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Doctrines of Revealed Revelation

Jonathan Edwards

Edwards talks about the manner in which we know what is revealed to us in the things of religion.

Doctrines of Revealed Revelation
by Jonathan Edwards

§ 1. To reject everything but what we can first see to be agreeable to our reason, tends, by degrees, to bring everything relating not only to revealed religion, but even to natural religion, into doubt: to make all its doctrines appear with dim evidence, like a shadow or the ideas of a dream, till they are all neglected as worthy of no regard. It tends to make men doubt of the several attributes of God, and so, in every respect, to doubt what kind of being God is, and to make men doubt about the forgiveness of sin, and about the duties of religion, prayer and giving thanks, social worship, etc. It will tend, at last, to make men esteem the science of religion as of no value, and so totally neglect it, and from step to step it will lead to skepticism, atheism, and at length to barbarity.

§ 2. Concerning common sense, it is to be observed that common inclination, or the common dictates of inclination, are often called common sense. When anything is shocking to the common dispositions or inclinations of men, that is called a contradicting of common sense. So the doctrine of the extreme and everlasting torments of hell, being contrary to men’s common folly and stupidity, is often called contrary to common sense. Men, through stupidity, are insensible of the great evil of sin, and so the punishment of sin threatened in the Word of God disagrees with this insensibility, and it is said to be contradictory to common sense. In this case, that turn of mind which arises from a wicked disposition, goes for common sense.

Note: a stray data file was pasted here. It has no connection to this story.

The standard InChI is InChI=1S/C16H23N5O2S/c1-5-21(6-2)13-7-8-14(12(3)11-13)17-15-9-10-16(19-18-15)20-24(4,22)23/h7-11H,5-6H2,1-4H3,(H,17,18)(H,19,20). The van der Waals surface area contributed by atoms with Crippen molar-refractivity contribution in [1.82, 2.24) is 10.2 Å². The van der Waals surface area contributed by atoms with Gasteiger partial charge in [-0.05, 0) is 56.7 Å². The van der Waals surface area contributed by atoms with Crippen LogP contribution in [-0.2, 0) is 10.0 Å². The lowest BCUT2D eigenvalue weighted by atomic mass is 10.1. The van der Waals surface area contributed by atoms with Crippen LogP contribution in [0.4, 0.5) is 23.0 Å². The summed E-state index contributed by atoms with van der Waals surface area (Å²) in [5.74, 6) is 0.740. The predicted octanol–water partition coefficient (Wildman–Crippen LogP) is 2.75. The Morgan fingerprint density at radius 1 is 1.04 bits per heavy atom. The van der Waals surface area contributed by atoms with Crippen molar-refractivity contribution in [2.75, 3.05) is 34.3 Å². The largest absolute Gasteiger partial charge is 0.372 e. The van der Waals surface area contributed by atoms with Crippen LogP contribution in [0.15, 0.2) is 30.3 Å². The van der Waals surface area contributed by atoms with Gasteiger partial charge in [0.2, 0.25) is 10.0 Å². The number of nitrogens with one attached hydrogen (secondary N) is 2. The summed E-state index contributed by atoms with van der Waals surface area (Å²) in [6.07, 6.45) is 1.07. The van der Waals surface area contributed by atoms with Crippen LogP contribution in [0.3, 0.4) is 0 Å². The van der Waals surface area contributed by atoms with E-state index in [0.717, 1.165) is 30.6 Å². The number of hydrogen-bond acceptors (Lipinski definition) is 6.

“We ought never to deny, because we cannot conceive. If this were not so, then a man born blind would reason right, when he forms this syllogism, ‘We know the figure of bodies only by handling them, but it is impossible to handle them at a great distance. Therefore, it is impossible to know the figure of far distant bodies.’ To undeceive the blind man, we may prove to him that this is so, from the concurrent testimony of all who surround him. But we can never make him perceive how this is so. It is therefore a fundamental maxim in all true philosophy that many things may be incomprehensible, and yet demonstrable: that though seeing clearly be a sufficient reason for affirming, yet not seeing at all, can never be a reason for denying.” Ramsay’s Philosophical Principles of Religion, vol. 1. p. 22, 23.